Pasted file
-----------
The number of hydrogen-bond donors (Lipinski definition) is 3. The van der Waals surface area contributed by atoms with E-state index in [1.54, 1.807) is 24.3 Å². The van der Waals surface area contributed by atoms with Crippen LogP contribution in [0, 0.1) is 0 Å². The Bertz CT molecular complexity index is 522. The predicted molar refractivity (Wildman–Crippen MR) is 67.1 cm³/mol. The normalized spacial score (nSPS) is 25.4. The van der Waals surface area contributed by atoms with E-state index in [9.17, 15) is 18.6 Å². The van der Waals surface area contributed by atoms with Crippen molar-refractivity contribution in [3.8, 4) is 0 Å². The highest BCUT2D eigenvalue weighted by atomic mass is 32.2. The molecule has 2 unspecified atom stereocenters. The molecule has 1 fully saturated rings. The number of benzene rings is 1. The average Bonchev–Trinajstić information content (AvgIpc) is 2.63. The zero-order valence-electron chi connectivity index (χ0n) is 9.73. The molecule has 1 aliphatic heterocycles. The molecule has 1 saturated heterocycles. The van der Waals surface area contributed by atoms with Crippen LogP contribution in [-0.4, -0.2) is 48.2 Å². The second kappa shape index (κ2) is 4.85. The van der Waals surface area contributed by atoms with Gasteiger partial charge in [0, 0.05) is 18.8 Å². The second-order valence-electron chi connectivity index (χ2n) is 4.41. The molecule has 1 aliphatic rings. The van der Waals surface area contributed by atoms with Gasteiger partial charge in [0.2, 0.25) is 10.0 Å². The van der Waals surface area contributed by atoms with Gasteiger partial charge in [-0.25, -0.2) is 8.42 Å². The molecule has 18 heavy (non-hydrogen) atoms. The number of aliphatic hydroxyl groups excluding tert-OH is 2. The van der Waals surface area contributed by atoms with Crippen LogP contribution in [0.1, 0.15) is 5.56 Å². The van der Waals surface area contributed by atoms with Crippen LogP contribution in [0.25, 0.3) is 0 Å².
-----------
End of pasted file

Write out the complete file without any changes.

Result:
The number of hydrogen-bond donors (Lipinski definition) is 3. The van der Waals surface area contributed by atoms with E-state index in [1.54, 1.807) is 24.3 Å². The van der Waals surface area contributed by atoms with Crippen LogP contribution in [0, 0.1) is 0 Å². The Bertz CT molecular complexity index is 522. The predicted molar refractivity (Wildman–Crippen MR) is 67.1 cm³/mol. The normalized spacial score (nSPS) is 25.4. The van der Waals surface area contributed by atoms with E-state index in [9.17, 15) is 18.6 Å². The van der Waals surface area contributed by atoms with Crippen molar-refractivity contribution in [3.8, 4) is 0 Å². The highest BCUT2D eigenvalue weighted by atomic mass is 32.2. The molecule has 2 unspecified atom stereocenters. The molecule has 1 fully saturated rings. The number of benzene rings is 1. The average Bonchev–Trinajstić information content (AvgIpc) is 2.63. The zero-order valence-electron chi connectivity index (χ0n) is 9.73. The molecule has 1 aliphatic heterocycles. The molecule has 1 saturated heterocycles. The van der Waals surface area contributed by atoms with Crippen LogP contribution in [-0.4, -0.2) is 48.2 Å². The second kappa shape index (κ2) is 4.85. The van der Waals surface area contributed by atoms with Gasteiger partial charge in [0, 0.05) is 18.8 Å². The second-order valence-electron chi connectivity index (χ2n) is 4.41. The molecule has 1 aliphatic rings. The van der Waals surface area contributed by atoms with Gasteiger partial charge in [0.2, 0.25) is 10.0 Å². The van der Waals surface area contributed by atoms with Gasteiger partial charge in [-0.25, -0.2) is 8.42 Å². The molecule has 18 heavy (non-hydrogen) atoms. The number of aliphatic hydroxyl groups excluding tert-OH is 2. The van der Waals surface area contributed by atoms with Crippen LogP contribution in [0.1, 0.15) is 5.56 Å². The van der Waals surface area contributed by atoms with Crippen LogP contribution in [0.25, 0.3) is 0 Å².